Friday, 6 March 2009

Trekking in Chaing Mai

clam fishing

I am fairly exhausted after three days up in the hills, but although I have had a good time and I have met some nice people, a level of disappointment lingers. I guess I had read so much about trekking in Chaing Mai that my expectations were never going to be met.

I was picked up early in the morning, first of the group, that co-incidentally was mostly from Catalonia. We drove South, away from the main tourist treks, but before getting to our destination we stopped at a market to buy our last provisions. And it was there that I, finally, found my hat. After 6 weeks looking for the perfect hat, I now have it. As with all these treks we stopped at a temple, I guess it's always a way to fill up one of the days. I had exactly the same experience last October when I was in North East Thailand.

Not sure about the boots and shorts look...


The view was great, the Buddha was large, but you can't help feeling that, sadly, when you have seen one you have seen them all. I love religious art, and I have spent hours visiting temples of different religions, but Buddhist temples are fairly 'samey'. Nevertheless the view from the top of the hill was breathtaking, with the paddy fields and villages below us.

I almost lost my pants...again...

We stopped at a waterfall in the middle of a forest to have a dip, it was nice and refreshing as the day was getting really hot. We are at the height of the dry season and at the moment Thailand is busy back burning.

I am not completely sure what my view is on this. Back burning is a traditional way to protect areas from potentially bigger fires. In Australia they decided to stop doing it as Melbourne citizens were complaining about the smoke, but they have now suffered the worse forest fires in living memory. However, at the same time, burning all these leaves is creating a cloud of smog that covers the whole North, increasing substantially the pollution levels.

Somehow I couldn't stop thinking about Bridge Over The River Kwai...

We eventually reached the camp for the first night, very basic large huts for people to sleep in, one for cooking and one for eating, and some seating by the fire.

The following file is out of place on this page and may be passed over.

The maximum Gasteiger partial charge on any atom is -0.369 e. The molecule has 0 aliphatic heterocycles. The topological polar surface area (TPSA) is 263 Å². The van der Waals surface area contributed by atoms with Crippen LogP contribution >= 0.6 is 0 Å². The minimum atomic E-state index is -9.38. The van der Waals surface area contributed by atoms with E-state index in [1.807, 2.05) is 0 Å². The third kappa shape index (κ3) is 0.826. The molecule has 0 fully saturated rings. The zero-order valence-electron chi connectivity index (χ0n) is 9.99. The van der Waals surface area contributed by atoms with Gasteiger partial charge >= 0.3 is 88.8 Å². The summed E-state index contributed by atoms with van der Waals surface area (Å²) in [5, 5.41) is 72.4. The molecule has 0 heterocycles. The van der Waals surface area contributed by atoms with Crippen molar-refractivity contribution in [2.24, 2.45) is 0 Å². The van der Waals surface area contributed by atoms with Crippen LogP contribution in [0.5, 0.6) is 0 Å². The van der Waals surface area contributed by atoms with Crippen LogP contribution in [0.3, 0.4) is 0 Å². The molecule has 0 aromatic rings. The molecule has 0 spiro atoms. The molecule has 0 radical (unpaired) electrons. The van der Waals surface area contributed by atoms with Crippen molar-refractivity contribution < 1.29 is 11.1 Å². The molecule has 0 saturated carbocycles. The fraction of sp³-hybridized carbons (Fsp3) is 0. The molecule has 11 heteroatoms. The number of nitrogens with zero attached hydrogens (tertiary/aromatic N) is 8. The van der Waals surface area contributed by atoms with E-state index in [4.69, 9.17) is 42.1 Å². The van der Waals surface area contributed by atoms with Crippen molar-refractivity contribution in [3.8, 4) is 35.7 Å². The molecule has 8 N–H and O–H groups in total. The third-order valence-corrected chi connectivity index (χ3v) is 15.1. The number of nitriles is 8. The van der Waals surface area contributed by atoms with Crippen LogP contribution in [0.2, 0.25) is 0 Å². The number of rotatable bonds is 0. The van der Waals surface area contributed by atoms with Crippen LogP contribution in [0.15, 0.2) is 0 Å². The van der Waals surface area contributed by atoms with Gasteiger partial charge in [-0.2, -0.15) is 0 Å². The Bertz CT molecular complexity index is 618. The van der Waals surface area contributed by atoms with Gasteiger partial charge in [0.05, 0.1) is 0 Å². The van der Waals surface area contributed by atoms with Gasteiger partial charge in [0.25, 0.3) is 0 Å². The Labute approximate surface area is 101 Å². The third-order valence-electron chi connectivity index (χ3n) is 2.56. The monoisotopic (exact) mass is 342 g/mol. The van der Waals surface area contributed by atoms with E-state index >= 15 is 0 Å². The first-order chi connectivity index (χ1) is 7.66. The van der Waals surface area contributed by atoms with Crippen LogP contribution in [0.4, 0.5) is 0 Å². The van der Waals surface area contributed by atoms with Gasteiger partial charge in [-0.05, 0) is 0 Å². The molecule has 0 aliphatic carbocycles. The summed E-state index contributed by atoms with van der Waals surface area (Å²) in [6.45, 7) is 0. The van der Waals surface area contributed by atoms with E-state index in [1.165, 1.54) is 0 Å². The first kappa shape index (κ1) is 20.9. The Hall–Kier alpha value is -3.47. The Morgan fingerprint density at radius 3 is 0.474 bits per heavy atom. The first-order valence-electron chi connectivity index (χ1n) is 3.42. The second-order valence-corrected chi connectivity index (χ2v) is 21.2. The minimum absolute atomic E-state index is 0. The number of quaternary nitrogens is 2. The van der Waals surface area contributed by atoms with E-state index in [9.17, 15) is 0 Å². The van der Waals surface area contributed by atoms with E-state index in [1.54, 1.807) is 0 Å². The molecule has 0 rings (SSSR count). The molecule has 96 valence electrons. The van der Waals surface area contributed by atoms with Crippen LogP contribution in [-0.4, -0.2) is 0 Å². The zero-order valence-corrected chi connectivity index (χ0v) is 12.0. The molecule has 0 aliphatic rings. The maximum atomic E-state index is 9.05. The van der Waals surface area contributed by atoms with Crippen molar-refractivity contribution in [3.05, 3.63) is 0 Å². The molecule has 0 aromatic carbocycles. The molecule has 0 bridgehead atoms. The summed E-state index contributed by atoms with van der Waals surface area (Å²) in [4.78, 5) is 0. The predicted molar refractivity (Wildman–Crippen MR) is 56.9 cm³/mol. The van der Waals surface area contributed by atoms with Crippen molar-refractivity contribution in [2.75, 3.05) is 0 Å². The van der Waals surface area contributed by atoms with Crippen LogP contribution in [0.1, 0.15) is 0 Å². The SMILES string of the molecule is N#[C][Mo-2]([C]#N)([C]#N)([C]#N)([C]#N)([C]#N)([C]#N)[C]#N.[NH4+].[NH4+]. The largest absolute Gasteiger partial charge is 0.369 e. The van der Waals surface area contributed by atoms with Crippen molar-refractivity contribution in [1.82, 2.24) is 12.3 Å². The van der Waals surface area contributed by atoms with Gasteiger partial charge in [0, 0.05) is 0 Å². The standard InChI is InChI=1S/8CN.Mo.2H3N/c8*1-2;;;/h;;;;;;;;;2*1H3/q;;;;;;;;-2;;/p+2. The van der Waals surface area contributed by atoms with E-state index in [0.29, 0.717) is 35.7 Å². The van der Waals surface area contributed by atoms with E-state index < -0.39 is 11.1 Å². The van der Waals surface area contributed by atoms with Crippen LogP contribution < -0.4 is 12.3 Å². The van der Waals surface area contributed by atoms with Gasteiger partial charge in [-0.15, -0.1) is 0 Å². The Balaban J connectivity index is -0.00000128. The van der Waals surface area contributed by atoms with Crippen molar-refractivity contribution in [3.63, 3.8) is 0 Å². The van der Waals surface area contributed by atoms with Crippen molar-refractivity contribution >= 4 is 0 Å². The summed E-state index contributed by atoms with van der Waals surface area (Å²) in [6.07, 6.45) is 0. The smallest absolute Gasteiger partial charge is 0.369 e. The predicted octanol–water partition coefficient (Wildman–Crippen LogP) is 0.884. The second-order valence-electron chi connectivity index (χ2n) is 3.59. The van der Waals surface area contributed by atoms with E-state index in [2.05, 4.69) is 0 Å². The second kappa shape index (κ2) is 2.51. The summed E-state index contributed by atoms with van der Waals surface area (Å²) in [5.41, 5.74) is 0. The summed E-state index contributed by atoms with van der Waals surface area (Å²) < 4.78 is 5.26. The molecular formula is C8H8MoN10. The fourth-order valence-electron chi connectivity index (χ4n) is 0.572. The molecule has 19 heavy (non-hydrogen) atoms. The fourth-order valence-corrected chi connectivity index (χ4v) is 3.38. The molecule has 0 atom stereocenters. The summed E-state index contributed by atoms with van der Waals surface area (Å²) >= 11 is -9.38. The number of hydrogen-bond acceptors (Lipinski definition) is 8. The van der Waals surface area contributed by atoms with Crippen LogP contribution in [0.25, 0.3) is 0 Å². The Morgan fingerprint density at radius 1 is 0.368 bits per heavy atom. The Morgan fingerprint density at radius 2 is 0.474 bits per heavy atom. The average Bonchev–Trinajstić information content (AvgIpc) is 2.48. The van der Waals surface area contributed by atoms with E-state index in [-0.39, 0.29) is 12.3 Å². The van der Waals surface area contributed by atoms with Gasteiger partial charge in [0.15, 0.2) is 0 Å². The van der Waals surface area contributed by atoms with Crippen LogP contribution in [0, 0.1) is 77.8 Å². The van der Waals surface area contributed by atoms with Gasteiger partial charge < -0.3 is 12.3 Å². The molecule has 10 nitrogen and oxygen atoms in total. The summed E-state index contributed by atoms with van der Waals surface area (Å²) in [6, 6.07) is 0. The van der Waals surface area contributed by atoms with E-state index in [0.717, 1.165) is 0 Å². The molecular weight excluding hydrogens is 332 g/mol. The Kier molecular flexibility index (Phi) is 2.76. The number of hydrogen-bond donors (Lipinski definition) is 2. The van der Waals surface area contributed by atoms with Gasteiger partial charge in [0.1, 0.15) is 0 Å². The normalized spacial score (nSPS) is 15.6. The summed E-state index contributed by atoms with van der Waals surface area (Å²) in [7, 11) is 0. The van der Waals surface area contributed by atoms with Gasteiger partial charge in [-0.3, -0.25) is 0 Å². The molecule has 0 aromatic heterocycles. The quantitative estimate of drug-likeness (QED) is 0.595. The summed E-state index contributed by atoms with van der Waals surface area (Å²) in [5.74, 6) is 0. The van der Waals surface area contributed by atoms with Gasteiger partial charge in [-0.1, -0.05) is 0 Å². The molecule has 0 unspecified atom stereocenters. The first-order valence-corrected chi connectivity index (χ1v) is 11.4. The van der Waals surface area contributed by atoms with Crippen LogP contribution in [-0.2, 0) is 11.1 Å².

Tan has had too much Moonshine...

Breakfast being prepared for us...

Tan, our guide cum cook, started to get really 'lairy' and we soon discovered that he had been hitting the local 'moonshine' as soon as we got to the camp.

I was warned by one of the group that drinking it may cause blindness, but then I remembered the priests at school saying the same about something else, so decided to try it.

Somehow one of my lingering memories of this trek will be getting an ipod out and listening to a Spanish Sevillana in the middle of Thailand. The moon set early that evening and the stars completely covered the sky. I have never in my life seen so many, not even in the desert, it was a truly magnificent spectacle, one that made the trip worthwhile for me.

Then an early start for our 8 hours of walking across the hills. It was hard work, and it got harder as the day progressed as the sun inflicted on us got stronger. Sometimes the dry hot wind hit us and you could hear as all sigh simultaneously. Other times we walked under the cover of bamboo arches with just the sound of the river and a gentle buzz from the cigarras to accompany us. The great thing about trekking around this part of Thailand is the amount of waterfalls and rivers, just perfect for a dip and a quick swim. Local children seem to head there straight from school just to jump in the water.

One thing that puzzled me were the dogs. Dogs joined the walk in different parts and walked with us, maybe for two or three hours, sometimes for a whole day. When we got to a settlement they were fed by the locals and then carried on with us. Other dogs would then stay behind, but none of them seemed to have owners or homes, they were true hippie dogs....

Bad first was only a burst blister!!!!!!!!!!!!!!!!!

The camp for the second night was on beautiful flat farmland, and I must say that dinner was excellent. We followed it with some cards and a bit more moonshine, though we all decided our guide turns into Gollum when he drinks it....I freaked out a bit when he said 'You strong man, we Thai small, but small and sweet'.

Our last day could have been tourist hell and for some, it seems, it was.

We started the day rafting but the river was too low, as we are too far into the dry season. We then did a bit of bamboo rafting and finally an elephant ride. But I wish I hadn't finished on that.

I couldn't help but feel saddened by the image of the magnificent animals chained. It is true that they looked well fed and kept, but I felt that I was supporting a practice I didn't agree with. My elephant driver let me get off my chair and sit on the elephant's neck and I loved the fact that the elephant took revenge on me and Carles, from time to time spitting on us!!!

On this type of organized trip so much relies on the dynamics that build between the members of the group. I really got to like the two British lads, but then again who could not like Simon's easy laugh, and also Crystelle, from France, and Carles one of the guys from Catalonia. However, some of the other people just seemed to take pleasure in complaining.

Just writing this, I've realized that it was a great experience, though maybe I am just too easy to please. There was no white water rafting as there was no white water, but I had a laugh so I am not going to complain.

I am off to Laos soon, so excited...

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